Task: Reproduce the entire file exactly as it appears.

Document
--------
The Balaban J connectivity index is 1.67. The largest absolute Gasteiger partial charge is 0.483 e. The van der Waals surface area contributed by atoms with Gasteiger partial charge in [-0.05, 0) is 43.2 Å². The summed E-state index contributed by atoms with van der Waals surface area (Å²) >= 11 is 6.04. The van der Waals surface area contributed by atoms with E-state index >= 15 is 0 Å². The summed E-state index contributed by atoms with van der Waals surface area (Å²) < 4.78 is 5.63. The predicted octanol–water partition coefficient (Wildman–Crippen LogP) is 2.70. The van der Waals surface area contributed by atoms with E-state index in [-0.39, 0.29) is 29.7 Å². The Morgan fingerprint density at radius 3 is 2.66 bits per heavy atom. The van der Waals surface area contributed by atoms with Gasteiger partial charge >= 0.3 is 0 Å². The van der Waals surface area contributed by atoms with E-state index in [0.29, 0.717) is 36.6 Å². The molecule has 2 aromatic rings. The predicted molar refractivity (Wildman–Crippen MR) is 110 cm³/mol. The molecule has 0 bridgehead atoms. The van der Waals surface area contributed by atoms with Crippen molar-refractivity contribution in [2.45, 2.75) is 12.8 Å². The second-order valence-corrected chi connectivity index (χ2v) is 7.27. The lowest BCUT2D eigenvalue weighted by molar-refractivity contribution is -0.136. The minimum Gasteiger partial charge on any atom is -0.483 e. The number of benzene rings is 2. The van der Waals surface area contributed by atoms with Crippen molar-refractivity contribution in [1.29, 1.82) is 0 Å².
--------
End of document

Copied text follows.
The Balaban J connectivity index is 1.67. The largest absolute Gasteiger partial charge is 0.483 e. The van der Waals surface area contributed by atoms with Gasteiger partial charge in [-0.05, 0) is 43.2 Å². The summed E-state index contributed by atoms with van der Waals surface area (Å²) >= 11 is 6.04. The van der Waals surface area contributed by atoms with E-state index >= 15 is 0 Å². The summed E-state index contributed by atoms with van der Waals surface area (Å²) < 4.78 is 5.63. The predicted octanol–water partition coefficient (Wildman–Crippen LogP) is 2.70. The van der Waals surface area contributed by atoms with E-state index in [-0.39, 0.29) is 29.7 Å². The Morgan fingerprint density at radius 3 is 2.66 bits per heavy atom. The van der Waals surface area contributed by atoms with Gasteiger partial charge >= 0.3 is 0 Å². The van der Waals surface area contributed by atoms with E-state index in [0.29, 0.717) is 36.6 Å². The molecule has 2 aromatic rings. The predicted molar refractivity (Wildman–Crippen MR) is 110 cm³/mol. The molecule has 0 bridgehead atoms. The van der Waals surface area contributed by atoms with Crippen molar-refractivity contribution in [2.45, 2.75) is 12.8 Å². The second-order valence-corrected chi connectivity index (χ2v) is 7.27. The lowest BCUT2D eigenvalue weighted by molar-refractivity contribution is -0.136. The minimum Gasteiger partial charge on any atom is -0.483 e. The number of benzene rings is 2. The van der Waals surface area contributed by atoms with Crippen molar-refractivity contribution in [1.29, 1.82) is 0 Å².